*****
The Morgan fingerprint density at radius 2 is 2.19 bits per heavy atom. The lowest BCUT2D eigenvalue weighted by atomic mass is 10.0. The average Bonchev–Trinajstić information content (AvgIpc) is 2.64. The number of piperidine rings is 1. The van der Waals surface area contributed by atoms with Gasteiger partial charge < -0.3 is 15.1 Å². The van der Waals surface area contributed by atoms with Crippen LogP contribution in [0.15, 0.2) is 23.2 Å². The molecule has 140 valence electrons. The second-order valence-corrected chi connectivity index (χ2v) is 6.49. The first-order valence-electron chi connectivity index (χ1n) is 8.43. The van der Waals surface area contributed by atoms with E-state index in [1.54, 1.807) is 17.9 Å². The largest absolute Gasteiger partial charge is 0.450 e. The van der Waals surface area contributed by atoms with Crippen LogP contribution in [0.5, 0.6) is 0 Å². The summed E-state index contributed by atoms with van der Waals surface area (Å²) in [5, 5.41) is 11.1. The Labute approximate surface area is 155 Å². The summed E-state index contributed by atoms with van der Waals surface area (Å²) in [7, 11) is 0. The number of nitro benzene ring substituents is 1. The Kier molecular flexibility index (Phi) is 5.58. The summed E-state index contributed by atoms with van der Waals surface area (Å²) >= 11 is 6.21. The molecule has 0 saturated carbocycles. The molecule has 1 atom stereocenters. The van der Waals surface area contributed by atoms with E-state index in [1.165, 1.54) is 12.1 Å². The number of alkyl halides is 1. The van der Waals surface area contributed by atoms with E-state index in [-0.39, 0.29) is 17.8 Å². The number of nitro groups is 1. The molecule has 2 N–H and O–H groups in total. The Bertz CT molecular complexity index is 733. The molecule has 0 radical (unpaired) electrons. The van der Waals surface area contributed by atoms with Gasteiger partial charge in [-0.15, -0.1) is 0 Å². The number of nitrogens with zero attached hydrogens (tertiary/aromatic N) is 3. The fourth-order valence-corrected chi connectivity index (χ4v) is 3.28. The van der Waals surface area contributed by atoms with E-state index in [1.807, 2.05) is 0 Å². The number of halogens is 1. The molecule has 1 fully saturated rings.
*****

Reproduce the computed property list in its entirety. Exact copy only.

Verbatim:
The Morgan fingerprint density at radius 2 is 2.19 bits per heavy atom. The lowest BCUT2D eigenvalue weighted by atomic mass is 10.0. The average Bonchev–Trinajstić information content (AvgIpc) is 2.64. The number of piperidine rings is 1. The van der Waals surface area contributed by atoms with Gasteiger partial charge < -0.3 is 15.1 Å². The van der Waals surface area contributed by atoms with Crippen LogP contribution in [0.15, 0.2) is 23.2 Å². The molecule has 140 valence electrons. The second-order valence-corrected chi connectivity index (χ2v) is 6.49. The first-order valence-electron chi connectivity index (χ1n) is 8.43. The van der Waals surface area contributed by atoms with E-state index in [1.54, 1.807) is 17.9 Å². The largest absolute Gasteiger partial charge is 0.450 e. The van der Waals surface area contributed by atoms with Crippen LogP contribution in [0.5, 0.6) is 0 Å². The summed E-state index contributed by atoms with van der Waals surface area (Å²) in [5, 5.41) is 11.1. The Labute approximate surface area is 155 Å². The summed E-state index contributed by atoms with van der Waals surface area (Å²) in [7, 11) is 0. The number of nitro benzene ring substituents is 1. The Kier molecular flexibility index (Phi) is 5.58. The summed E-state index contributed by atoms with van der Waals surface area (Å²) >= 11 is 6.21. The molecule has 0 saturated carbocycles. The molecule has 1 atom stereocenters. The van der Waals surface area contributed by atoms with E-state index in [1.165, 1.54) is 12.1 Å². The number of alkyl halides is 1. The van der Waals surface area contributed by atoms with E-state index in [-0.39, 0.29) is 17.8 Å². The number of nitro groups is 1. The molecule has 2 N–H and O–H groups in total. The Bertz CT molecular complexity index is 733. The molecule has 0 radical (unpaired) electrons. The van der Waals surface area contributed by atoms with Gasteiger partial charge in [-0.15, -0.1) is 0 Å². The number of nitrogens with zero attached hydrogens (tertiary/aromatic N) is 3. The fourth-order valence-corrected chi connectivity index (χ4v) is 3.28. The van der Waals surface area contributed by atoms with E-state index in [1.807, 2.05) is 0 Å². The number of halogens is 1. The molecule has 1 fully saturated rings.